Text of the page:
Earth’s magnetic field, one of the most enigmatic physical phenomena of the planet, is constantly changing on various time scales, from decades to millennia and longer. The reconstruction of geomagnetic field behavior in periods predating direct observations with modern instrumentation is based on geological and archaeological materials and has the twin challenges of (i) the accuracy of ancient paleomagnetic estimates and (ii) the dating of the archaeological material. Here we address the latter by using a set of storage jar handles (fired clay) stamped by royal seals as part of the ancient administrative system in Judah (Jerusalem and its vicinity). The typology of the stamp impressions, which corresponds to changes in the political entities ruling this area, provides excellent age constraints for the firing event of these artifacts. Together with rigorous paleomagnetic experimental procedures, this study yielded an unparalleled record of the geomagnetic field intensity during the eighth to second centuries BCE. The new record constitutes a substantial advance in our knowledge of past geomagnetic field variations in the southern Levant. Although it demonstrates a relatively stable and gradually declining field during the sixth to second centuries BCE, the new record provides further support for a short interval of extreme high values during the late eighth century BCE. The rate of change during this “geomagnetic spike” [defined as virtual axial dipole moment > 160 ZAm2 (1021 Am2)] is further constrained by the new data, which indicate an extremely rapid weakening of the field (losing ∼27% of its strength over ca. 30 y).
Studies of early Paleogene climate suffer from the scarcity of well-dated sedimentary records from the southern Pacific Ocean, the largest ocean basin during this time. We present a new magnetostratigraphic record from marine sediments that outcrop along the mid-Waipara River, South Island, New Zealand. Fully oriented samples for paleomagnetic analyses were collected along 45 m of stratigraphic section, which encompasses magnetic polarity Chrons from C23n to C21n (similar to 51.5-47 Ma). These results are integrated with foraminiferal, calcareous nannofossil, and dinoflagellate cyst (dinocyst) biostratigraphy from samples collected in three different expeditions along a total of similar to 80 m of section. Biostratigraphic data indicates relatively continuous sedimentation from the lower Waipawan to the upper Heretaungan New Zealand stages (i.e., lower Ypresian to lower Lutetian, 55.5 to 46 Ma). We provide the first magnetostratigraphically-calibrated age of 48.88 Ma for the base of the Heretaungan New Zealand stage (latest early Eocene). To improve the correlation of the climate record in this section with other Southern Ocean records, we reviewed the magnetostratigraphy of Ocean Drilling Program (ODP) Site 1172 (East Tasman Plateau) and Integrated Ocean Drilling Program (IODP) Site 131356 (Wilkes Land Margin, Antarctica). A paleomagnetic study of discrete samples could not confirm any reliable magnetic polarity reversals in the early Eocene at Site 1172. We use the robust magneto-biochronology of a succession of dinocyst bioevents that are common to mid-Waipara, Site 1172, and Site U1356 to assist correlation between the three records. A new integrated chronology offers new insights into the nature and completeness of the southern high-latitude climate histories derived from these sites. (C) 2015 Elsevier B.V. All rights reserved.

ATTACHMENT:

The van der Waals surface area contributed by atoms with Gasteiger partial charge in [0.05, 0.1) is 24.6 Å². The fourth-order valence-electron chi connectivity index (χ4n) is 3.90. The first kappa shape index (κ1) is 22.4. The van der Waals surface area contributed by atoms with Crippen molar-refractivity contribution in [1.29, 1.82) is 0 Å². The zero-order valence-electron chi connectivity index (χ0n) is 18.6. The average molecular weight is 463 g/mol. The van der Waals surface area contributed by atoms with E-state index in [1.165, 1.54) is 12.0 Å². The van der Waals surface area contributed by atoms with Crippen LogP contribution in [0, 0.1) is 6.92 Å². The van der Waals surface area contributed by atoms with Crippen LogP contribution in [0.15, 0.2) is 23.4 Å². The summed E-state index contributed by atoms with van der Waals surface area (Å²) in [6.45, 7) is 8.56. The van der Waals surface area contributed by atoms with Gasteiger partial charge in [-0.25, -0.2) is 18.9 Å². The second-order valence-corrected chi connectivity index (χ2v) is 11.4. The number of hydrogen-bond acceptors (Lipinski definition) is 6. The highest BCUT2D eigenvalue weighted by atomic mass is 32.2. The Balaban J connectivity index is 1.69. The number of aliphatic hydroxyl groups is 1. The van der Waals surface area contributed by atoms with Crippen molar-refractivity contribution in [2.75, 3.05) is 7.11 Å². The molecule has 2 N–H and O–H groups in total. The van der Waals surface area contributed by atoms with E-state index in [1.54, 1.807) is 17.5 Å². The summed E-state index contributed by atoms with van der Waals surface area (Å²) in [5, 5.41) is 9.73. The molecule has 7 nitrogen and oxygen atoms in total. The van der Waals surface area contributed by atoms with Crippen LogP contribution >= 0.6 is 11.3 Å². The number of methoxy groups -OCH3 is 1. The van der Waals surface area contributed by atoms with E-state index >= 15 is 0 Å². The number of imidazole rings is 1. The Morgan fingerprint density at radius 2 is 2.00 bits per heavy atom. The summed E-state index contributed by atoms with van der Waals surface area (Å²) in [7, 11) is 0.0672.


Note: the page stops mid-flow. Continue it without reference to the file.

Geomagnetic field measurements from the past few centuries show heightened secular variation activity in the southern hemisphere associated with the south Atlantic anomaly (SAA). It is uncertain whether geomagnetic anomalies at a similar scale have existed in the past owing to limited coverage and uncertainties in the paleomagnetic database. Here we provide new evidence from archaeological sources in the Levant suggesting a large positive northern hemisphere anomaly, similar in magnitude to the SAA during the 9th–8th centuries BCE, called “Levantine Iron Age anomaly”. We also report an additional geomagnetic spike in the 8th century. The new dataset comprises 73 high precision paleointensity estimates from ca. 3000 BCE to 732 BCE, and five directional measurements between the 14th and the 9th centuries BCE. Well-dated pottery and cooking ovens were collected from twenty archaeological strata in two large contemporaneous stratigraphical mounds (tells) in Israel: Tel Megiddo and Tel Hazor. The new data are combined with previously published data and interpreted automatically using the PmagPy Thellier GUI program. The Tel Megiddo and Tel Hazor data sets demonstrate excellent internal consistency and remarkable agreement with published data from Mesopotamia (Syria). The data illustrate the evolution of an extreme geomagnetic high that culminated in at least two spikes between the 11th and the 8th centuries BCE (Iron Age in the Levant). The paleomagnetic directional data of the 9th century BCE show positive inclination anomalies, and deviations of up to 22° from the averaged geocentric axial dipole (GAD) direction. From comparison of the Levantine archaeomagnetic data with IGRF model for 2015 we infer the “Levantine Iron Age anomaly” between the 10th and the 8th centuries BCE is a local positive anomaly. The eastward extent of the anomaly is currently unknown.